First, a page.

Anomaly Detection without any coding using Power BI
By: Siddharth Mehta | Updated: 2018-06-25 | Comments (2) | Related: More > Power BI
Detection of anomalies in quality control, financial frauds, web log analytics for intrusion detection, medical applications, etc. have immense importance as well as applications. Almost all the anomaly detection employs one or other form of outlier analysis. Exploratory data analysis is the fundamental step for machine learning models, and outlier analysis, identification and removal is very crucial to preparation of test datasets to train machine learning models. Outliers can be detected based on distance from other data points, cluster thresholds, density distribution and/or depth of data.
Data Science programming languages like R and Python have packages that can be used to develop programs that can develop plots to detect outlier visually as well as programmatically. This poses a hurdle to those who are not fluent with these programming languages or those who do not have access to sophisticated statistical software that provide a GUI based interface to perform sophisticated outlier analysis using standard data science methods for anomaly detection in datasets. In this tip, we will learn how to detect anomalies in datasets without any coding.
Microsoft provides Outliers Detection Chart visualization in the Power BI Visuals Gallery to detect anomalies by using different methods of outlier analysis.
To understand some of details employed by this chart and the concepts used in this tip, it requires some fundamentals of data science and statistics. For those who are new to the world of data science and statistics, below are some useful links that provide detailed explanation of these fundamentals.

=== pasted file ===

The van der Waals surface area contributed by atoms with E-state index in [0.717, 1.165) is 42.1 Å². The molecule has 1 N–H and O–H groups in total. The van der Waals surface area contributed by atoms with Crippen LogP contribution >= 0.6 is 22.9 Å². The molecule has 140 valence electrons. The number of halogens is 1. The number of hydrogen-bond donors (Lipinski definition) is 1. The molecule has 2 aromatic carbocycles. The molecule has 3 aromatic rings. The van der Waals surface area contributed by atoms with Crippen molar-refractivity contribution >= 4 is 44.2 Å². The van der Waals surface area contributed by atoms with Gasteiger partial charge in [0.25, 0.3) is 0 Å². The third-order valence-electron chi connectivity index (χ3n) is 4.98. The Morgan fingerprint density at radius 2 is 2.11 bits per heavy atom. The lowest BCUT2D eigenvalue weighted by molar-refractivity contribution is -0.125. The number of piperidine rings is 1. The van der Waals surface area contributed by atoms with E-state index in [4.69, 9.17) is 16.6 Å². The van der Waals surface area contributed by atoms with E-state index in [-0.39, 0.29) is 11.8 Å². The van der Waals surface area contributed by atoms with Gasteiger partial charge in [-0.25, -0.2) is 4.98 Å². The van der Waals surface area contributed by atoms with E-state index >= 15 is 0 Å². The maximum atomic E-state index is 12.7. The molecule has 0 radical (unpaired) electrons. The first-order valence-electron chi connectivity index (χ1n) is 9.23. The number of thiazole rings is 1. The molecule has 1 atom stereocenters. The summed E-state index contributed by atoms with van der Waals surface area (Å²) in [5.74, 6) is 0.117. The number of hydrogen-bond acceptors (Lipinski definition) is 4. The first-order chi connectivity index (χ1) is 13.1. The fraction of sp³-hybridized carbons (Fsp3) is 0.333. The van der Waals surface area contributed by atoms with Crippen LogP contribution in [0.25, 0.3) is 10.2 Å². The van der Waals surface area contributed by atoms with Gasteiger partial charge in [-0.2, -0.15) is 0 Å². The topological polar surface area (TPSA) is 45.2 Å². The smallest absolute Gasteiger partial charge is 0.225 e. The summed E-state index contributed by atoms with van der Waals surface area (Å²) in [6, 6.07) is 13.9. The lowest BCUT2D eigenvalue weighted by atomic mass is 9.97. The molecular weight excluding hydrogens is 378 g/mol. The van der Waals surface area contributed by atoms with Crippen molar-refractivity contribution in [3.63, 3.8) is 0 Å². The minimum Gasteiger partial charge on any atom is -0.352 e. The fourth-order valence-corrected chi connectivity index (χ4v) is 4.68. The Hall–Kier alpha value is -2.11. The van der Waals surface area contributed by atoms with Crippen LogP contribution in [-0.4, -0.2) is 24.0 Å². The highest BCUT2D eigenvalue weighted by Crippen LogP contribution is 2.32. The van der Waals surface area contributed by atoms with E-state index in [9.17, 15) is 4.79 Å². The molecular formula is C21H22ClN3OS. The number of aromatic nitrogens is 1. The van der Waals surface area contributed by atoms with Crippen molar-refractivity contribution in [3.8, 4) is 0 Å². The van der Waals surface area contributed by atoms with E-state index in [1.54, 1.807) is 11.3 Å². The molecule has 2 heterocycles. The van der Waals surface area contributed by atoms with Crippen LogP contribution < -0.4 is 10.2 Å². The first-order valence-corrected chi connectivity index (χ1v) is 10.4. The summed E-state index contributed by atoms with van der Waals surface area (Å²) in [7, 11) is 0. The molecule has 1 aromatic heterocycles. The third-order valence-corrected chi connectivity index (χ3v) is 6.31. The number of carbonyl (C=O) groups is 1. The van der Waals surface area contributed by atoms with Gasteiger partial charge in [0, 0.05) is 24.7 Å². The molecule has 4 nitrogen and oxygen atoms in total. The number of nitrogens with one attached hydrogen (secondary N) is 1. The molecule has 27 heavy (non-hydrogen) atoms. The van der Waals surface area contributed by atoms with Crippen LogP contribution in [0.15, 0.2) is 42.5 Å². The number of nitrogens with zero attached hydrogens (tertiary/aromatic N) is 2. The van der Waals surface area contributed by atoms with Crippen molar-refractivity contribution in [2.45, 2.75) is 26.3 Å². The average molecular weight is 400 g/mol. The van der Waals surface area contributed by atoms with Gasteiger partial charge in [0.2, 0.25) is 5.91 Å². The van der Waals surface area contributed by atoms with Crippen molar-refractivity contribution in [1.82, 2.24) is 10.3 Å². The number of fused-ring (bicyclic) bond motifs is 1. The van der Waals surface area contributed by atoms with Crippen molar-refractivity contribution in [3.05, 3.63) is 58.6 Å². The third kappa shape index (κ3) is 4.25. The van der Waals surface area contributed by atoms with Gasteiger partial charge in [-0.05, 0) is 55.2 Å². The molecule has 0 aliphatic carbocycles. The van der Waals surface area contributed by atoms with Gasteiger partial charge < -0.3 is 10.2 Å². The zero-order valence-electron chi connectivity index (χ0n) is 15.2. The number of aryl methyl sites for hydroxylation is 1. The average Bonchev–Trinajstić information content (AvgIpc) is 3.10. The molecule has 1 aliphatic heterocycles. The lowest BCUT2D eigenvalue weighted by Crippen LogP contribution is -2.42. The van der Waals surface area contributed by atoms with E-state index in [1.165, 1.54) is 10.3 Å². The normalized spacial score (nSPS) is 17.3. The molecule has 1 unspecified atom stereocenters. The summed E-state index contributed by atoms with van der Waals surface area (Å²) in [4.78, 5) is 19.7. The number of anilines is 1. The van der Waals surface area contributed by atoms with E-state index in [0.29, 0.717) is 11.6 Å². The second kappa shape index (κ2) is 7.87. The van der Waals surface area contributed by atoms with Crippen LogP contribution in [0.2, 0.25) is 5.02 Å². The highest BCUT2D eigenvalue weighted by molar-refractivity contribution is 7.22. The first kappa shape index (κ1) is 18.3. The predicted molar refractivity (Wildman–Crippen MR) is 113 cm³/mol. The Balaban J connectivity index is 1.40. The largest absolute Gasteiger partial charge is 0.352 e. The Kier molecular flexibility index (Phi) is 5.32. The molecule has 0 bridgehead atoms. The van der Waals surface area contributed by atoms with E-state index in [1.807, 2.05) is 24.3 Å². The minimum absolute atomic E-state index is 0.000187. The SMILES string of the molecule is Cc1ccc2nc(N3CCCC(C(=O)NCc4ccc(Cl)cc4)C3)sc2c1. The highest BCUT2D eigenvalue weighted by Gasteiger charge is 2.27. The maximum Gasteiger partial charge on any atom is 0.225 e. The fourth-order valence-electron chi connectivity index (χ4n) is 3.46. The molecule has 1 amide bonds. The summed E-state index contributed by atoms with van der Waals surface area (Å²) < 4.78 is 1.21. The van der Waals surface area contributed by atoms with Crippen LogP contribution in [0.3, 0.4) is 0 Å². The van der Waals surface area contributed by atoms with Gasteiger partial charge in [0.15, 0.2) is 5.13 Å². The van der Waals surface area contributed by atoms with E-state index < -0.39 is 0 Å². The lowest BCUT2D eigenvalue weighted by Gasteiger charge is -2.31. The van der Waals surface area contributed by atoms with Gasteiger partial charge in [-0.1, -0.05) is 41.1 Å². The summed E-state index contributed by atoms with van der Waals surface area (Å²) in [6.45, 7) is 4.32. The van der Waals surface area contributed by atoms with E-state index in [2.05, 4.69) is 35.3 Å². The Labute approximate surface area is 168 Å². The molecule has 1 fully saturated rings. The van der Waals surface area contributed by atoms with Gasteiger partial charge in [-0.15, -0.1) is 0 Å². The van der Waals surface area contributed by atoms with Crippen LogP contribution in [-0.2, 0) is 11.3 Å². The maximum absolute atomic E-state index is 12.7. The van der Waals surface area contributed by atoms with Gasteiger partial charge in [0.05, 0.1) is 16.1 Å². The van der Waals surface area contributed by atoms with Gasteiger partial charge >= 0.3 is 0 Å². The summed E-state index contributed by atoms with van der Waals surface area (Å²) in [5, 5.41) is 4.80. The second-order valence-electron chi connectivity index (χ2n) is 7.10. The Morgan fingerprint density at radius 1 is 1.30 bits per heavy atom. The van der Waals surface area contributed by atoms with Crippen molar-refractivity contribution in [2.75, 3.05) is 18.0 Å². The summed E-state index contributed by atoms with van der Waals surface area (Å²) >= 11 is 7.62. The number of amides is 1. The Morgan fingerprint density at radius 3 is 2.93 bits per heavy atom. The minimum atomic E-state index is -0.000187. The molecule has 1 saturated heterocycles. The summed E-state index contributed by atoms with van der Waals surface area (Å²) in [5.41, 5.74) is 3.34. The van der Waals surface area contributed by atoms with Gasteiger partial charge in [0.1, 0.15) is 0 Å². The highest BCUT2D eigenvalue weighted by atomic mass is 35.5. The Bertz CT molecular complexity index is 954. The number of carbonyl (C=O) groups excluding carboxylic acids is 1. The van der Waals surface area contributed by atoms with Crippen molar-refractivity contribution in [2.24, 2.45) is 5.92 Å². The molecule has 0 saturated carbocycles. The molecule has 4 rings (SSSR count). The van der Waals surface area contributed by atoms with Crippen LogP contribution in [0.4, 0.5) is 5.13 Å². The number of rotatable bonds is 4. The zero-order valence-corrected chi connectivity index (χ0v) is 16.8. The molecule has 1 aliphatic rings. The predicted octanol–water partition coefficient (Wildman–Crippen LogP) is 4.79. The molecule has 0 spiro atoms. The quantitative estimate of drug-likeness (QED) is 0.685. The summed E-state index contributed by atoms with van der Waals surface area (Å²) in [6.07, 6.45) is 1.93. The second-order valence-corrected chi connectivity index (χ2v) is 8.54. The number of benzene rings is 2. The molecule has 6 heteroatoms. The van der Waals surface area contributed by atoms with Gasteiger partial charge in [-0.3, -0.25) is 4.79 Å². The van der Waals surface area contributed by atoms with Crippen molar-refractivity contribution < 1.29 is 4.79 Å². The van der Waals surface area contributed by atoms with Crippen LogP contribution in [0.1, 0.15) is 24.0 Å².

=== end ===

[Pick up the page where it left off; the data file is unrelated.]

- Z-Score – A z-score indicates how many standard deviations an element is from the mean. To understand z-score, you would need to learn mean, median, mode, Inter-quartile range (IQR), variance, standard deviation, probability distribution, normal distribution and standardization. You would find links to Wikipedia for all or most of these terms from the Z-score wiki page.
- Tukey’s method – You need to understand IQR and Box-plots to understand the logic employed by this method for outlier detection.
- Local Outlier Factor – This method uses the logic of comparing density of every data point with the density of given number of neighbors, to determine outliers. This method is capable of detecting outliers within a given local portion of the dataset, but may not be considered an outlier if scoped at the entire dataset level.
- Cook’s distance – This method measures the influence of each observation on the fitted response values. An observation with Cook's distance larger than three times the mean Cook's distance might get considered as an outlier. This is one of the standard methods of detecting outliers while analyzing training datasets for regression based models.